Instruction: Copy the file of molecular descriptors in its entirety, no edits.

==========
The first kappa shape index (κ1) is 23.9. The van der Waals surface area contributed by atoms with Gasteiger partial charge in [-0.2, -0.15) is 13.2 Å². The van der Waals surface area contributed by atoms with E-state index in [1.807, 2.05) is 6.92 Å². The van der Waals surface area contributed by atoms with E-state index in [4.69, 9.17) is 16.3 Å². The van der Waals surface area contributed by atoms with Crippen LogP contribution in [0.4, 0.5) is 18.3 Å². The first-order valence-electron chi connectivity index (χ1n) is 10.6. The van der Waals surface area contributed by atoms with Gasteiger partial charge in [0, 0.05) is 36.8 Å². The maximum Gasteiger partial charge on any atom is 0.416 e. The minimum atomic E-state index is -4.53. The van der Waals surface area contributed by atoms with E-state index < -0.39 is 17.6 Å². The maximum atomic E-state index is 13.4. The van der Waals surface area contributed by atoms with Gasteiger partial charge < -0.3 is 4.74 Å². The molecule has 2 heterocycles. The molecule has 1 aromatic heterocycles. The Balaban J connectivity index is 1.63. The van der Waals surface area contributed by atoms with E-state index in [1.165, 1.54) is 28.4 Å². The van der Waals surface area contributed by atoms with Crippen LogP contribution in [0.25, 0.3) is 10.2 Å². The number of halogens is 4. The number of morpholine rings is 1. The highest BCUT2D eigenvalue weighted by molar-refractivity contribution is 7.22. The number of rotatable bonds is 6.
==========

The first kappa shape index (κ1) is 23.9. The van der Waals surface area contributed by atoms with Gasteiger partial charge in [-0.2, -0.15) is 13.2 Å². The van der Waals surface area contributed by atoms with E-state index in [1.807, 2.05) is 6.92 Å². The van der Waals surface area contributed by atoms with E-state index in [4.69, 9.17) is 16.3 Å². The van der Waals surface area contributed by atoms with Crippen LogP contribution in [0.4, 0.5) is 18.3 Å². The first-order valence-electron chi connectivity index (χ1n) is 10.6. The van der Waals surface area contributed by atoms with Gasteiger partial charge in [0, 0.05) is 36.8 Å². The maximum Gasteiger partial charge on any atom is 0.416 e. The minimum atomic E-state index is -4.53. The van der Waals surface area contributed by atoms with E-state index < -0.39 is 17.6 Å². The maximum atomic E-state index is 13.4. The van der Waals surface area contributed by atoms with Gasteiger partial charge < -0.3 is 4.74 Å². The molecule has 2 heterocycles. The molecule has 1 aromatic heterocycles. The Balaban J connectivity index is 1.63. The van der Waals surface area contributed by atoms with E-state index in [1.165, 1.54) is 28.4 Å². The van der Waals surface area contributed by atoms with Crippen LogP contribution in [0.25, 0.3) is 10.2 Å². The number of halogens is 4. The number of morpholine rings is 1. The highest BCUT2D eigenvalue weighted by molar-refractivity contribution is 7.22. The number of rotatable bonds is 6.